Continue reading “RFID triggered presentation box”
[Frogz] sent in a video he found of a thermic lance constructed from spaghetti. If you are not familiar, thermic lances are typically comprised of an iron tube filled with iron rods, which are then burned using highly pressurized oxygen. This lance however, was built by tightly wrapping a bundle of spaghetti in aluminum foil and attaching it to an oxygen tank. While thermic lances are commonly used in heavy construction where thick steel needs to be cut, [latexiron] and his friends use theirs to cut apart a chair. While we don’t necessarily condone drunken destruction of innocent patio furniture, we can’t help but watch this video again and again in amazement of the incredibly novel use of everyday pasta. You too can join in the drunken revelry after the jump. If food-based cutting torches are your thing, be sure to check out this bacon lance as well.
Continue reading “Thermic lance made from spaghetti”
[Phillip Torrone], has written a piece over at Make entitled “Why the Arduino won, and why it’s here to stay“. While boasting that the Arduino “won” at roughly 100k units in the wild sounds decently impressive at first, lets just ponder for a moment how many bare AVR chips there are out there in home-made projects. Kind of makes 100k sound small doesn’t it. However, if you look at their definition of the Arduino, targeting fresh and new people to microcontroller projects, that changes things a little bit. That number suddenly starts to seem a little more important if you re-word it as 100,000 new beginner hackers. Sure, they’re only tweeting toilet flushes and blinking lights, but they’re excited and they’ve tasted blood.
[Phil] goes on to talk to manufacturers on how to “beat” the Arduino. He lists features that would help push someone onto a new platform instead of the Arduino. This, is where I think we come in. We can kill the Arduino.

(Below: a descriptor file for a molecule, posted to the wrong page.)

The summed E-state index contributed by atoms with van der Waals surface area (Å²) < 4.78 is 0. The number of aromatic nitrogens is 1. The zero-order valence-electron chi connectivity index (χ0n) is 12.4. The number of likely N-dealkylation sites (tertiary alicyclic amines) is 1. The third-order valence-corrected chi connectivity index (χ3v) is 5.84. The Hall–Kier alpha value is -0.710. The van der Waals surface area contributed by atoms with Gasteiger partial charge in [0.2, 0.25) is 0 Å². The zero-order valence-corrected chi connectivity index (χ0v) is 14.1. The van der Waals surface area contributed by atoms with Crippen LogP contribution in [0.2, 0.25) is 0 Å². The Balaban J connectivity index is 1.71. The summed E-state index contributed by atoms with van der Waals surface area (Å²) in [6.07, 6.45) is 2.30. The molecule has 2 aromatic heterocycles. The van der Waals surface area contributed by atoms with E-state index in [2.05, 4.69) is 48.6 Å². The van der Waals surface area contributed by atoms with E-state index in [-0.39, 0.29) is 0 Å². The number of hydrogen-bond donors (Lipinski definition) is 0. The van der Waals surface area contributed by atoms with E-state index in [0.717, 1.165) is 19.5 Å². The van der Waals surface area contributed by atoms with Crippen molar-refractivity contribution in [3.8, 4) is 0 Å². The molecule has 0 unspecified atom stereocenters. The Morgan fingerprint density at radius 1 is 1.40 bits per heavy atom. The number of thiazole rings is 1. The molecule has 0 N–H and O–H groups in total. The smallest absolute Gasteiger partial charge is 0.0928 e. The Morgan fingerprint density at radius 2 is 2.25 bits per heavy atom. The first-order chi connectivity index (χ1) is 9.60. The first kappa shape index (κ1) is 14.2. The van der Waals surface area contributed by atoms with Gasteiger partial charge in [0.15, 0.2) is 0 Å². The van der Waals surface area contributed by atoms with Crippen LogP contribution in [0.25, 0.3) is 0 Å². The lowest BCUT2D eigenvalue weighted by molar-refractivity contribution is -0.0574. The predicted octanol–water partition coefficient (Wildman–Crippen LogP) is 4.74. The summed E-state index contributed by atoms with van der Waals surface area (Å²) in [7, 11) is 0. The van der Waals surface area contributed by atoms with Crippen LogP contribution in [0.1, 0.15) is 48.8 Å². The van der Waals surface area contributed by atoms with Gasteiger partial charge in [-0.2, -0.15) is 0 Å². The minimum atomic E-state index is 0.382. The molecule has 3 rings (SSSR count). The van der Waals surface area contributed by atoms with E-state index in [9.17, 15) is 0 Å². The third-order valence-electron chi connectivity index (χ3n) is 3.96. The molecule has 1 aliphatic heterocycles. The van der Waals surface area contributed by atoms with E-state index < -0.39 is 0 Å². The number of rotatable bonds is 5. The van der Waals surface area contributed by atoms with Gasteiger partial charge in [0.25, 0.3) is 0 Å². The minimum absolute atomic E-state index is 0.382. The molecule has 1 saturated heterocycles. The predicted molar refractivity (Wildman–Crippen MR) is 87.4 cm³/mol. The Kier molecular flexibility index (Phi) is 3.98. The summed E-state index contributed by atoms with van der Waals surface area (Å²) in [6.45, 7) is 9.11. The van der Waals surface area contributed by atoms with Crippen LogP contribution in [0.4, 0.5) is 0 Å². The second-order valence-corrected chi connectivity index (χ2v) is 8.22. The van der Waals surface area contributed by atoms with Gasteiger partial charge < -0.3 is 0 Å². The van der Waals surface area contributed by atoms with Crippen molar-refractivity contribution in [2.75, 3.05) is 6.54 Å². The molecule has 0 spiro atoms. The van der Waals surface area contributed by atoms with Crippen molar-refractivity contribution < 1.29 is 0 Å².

Continue reading “How the arduino won? This is how we can kill it.”
[Jonas Kroyer] is a digital photographer, with a fascination with old cameras and pairing the two together sounded like a fun idea. Searching around on the net he fell in love with the design of the Zeiss Ikon Ikonette (1929-31), and found one with a chipped lens.
After dismantling the camera completely, it was found out that he needed the lens/shutter mechanism, the bellows, and the rails that allow the lens to slide back and forth. The bellows were glued to the body of the camera, but some careful prying and they were quickly removed unharmed. Next was to make an adapter so he could attach the lens to a digital DSLR camera, a steel plate and a Nikon Bayonet swiped off of a no name lens holds everything together. Rails were reattached using rivets, and the bellows were glued onto the plate. Other mods include adding small brass knobs to aid in adjustments, and a spring from a ballpoint pen to hold the original shutter open.
The new old lens is said to be easy to operate, and produces some beautiful images. Though since the lens does not have any modern day coatings it does have its drawbacks, like a diamond shaped flare in the middle of the image, which can be good when you want it, or partially removed in photoshop if you don’t.